As I write this, worldwide markets are in the midst of a decent sell-off. The US have erased 2020’s gains in the space of one night! Although evidence suggests that coronavirus is being slowly contained in China, it’s spread to other countries is causing market shockwaves.
In relation to Australia, our sharemarket has shrugged off a worsening economy, our own natural disasters, and a cautious earnings season to continue to move upwards, setting record highs for the ASX. It has taken a “black swan event” – in this case, Coronavirus, to perhaps alter the market mood. Most would agree that our market has become overvalued, and our approach has been to be cautious. Fear is a powerful sentiment, particularly in relation to investment markets. While it might be coronavirus that triggers the start of this correction, it may well be other factors such as the fear of spiraling debt and slowing economic growth that compounds the sell-off.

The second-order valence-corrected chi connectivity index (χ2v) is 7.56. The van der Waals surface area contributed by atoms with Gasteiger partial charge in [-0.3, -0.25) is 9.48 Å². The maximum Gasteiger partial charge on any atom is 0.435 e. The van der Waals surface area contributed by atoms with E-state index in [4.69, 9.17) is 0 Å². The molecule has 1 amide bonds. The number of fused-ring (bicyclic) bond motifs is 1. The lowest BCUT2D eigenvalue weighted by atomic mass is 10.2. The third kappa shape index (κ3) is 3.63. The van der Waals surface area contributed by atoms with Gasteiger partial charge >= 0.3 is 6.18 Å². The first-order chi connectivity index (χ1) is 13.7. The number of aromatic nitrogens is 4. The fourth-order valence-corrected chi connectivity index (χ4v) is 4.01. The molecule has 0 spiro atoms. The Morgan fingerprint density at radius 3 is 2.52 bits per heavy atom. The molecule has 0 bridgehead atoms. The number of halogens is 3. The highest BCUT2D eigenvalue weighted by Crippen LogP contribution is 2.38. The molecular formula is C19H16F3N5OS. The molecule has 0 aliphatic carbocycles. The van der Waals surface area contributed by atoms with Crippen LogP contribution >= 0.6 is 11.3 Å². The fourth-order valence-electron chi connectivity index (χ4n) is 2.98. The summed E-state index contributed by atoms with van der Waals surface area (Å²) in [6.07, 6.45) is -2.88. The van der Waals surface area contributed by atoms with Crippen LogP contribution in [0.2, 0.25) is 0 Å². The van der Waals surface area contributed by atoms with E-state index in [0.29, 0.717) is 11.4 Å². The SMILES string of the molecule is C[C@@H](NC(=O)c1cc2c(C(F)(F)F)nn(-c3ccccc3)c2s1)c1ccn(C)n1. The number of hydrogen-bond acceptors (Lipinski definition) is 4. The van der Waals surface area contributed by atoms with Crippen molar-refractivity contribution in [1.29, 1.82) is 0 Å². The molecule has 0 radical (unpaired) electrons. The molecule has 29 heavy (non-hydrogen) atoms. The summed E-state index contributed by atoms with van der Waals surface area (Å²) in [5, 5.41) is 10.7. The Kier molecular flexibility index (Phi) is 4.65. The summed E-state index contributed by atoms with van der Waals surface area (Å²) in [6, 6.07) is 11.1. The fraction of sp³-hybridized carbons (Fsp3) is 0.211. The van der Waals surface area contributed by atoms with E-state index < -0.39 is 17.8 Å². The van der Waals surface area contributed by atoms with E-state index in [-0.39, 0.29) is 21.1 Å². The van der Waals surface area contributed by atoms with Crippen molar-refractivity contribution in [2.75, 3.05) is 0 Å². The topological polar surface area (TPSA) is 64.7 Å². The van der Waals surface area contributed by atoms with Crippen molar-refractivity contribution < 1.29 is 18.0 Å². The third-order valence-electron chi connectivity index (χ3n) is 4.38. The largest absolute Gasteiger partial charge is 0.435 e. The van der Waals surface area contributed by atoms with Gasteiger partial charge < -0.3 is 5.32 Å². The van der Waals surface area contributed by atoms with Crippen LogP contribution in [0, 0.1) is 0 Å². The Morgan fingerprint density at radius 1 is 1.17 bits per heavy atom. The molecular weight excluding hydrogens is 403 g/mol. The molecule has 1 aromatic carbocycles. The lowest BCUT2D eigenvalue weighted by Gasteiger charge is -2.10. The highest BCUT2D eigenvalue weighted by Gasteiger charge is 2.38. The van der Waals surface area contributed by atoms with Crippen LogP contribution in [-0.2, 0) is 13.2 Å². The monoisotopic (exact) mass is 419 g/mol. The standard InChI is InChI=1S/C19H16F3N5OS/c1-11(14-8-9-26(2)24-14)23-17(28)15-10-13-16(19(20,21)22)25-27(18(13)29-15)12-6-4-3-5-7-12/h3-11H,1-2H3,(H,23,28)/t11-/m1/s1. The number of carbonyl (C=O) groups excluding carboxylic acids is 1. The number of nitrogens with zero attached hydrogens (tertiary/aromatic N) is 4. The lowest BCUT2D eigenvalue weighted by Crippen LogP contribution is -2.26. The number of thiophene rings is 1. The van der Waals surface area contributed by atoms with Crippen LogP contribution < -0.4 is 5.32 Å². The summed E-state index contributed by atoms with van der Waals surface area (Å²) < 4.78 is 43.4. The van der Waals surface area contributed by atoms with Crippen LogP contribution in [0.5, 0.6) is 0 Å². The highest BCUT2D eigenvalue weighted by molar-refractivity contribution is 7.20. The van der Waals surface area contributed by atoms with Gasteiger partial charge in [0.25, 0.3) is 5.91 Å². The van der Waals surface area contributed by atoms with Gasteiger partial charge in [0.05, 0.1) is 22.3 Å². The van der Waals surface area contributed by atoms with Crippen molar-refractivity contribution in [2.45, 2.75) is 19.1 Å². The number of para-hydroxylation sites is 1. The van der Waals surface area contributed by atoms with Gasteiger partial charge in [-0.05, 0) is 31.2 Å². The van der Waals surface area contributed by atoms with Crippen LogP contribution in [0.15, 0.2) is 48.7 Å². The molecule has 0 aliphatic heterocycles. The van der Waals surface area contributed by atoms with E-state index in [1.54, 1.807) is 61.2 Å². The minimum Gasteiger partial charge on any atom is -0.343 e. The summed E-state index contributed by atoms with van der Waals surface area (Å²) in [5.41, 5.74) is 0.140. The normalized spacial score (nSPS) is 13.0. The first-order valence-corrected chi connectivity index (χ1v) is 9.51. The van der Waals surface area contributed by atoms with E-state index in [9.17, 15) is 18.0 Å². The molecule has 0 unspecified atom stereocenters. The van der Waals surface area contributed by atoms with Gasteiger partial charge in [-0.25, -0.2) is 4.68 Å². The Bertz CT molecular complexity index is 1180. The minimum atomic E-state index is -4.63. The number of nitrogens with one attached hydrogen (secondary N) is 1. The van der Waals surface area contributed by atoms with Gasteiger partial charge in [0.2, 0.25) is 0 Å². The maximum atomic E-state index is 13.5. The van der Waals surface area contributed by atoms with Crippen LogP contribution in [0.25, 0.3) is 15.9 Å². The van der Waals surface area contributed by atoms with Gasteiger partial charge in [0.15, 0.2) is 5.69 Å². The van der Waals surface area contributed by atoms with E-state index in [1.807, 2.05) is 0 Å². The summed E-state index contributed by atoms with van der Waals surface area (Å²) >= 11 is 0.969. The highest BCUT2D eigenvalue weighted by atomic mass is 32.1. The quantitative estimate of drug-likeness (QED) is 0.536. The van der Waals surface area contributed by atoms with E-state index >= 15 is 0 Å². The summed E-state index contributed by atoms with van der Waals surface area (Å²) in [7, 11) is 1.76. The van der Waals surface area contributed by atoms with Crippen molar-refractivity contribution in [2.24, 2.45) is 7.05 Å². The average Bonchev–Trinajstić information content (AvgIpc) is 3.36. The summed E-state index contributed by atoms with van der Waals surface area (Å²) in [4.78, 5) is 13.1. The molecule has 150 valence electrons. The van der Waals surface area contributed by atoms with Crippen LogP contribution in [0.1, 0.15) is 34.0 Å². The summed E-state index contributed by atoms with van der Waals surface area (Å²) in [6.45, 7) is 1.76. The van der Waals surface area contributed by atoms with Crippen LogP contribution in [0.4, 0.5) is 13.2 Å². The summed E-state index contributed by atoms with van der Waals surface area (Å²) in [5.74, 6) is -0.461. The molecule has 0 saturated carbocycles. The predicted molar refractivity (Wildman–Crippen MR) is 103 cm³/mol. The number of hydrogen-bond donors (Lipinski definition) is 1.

My view is that this will be a relatively short-term correction. While not understating the severity of coronavirus (and the various economic factors mentioned above), there remains record levels of cash sitting on the sidelines in Australia. Some of this has been waiting for such corrections to find a more suitable entry point into equity markets. Record levels of super contributions continue to be made and will in part find their way into our sharemarket. And last but not least, in many cases, there is a lack of suitable alternatives. The likelihood of long term shareholders selling down their shares to invest in less riskier asset classes seems less likely with prevailing historic low interest rates. During the GFC 10 years ago, panic selling was at least in part due to term deposits providing circa 6% returns being a viable alternative. This is not the case now, and arguably wasn’t a good strategy in any case.
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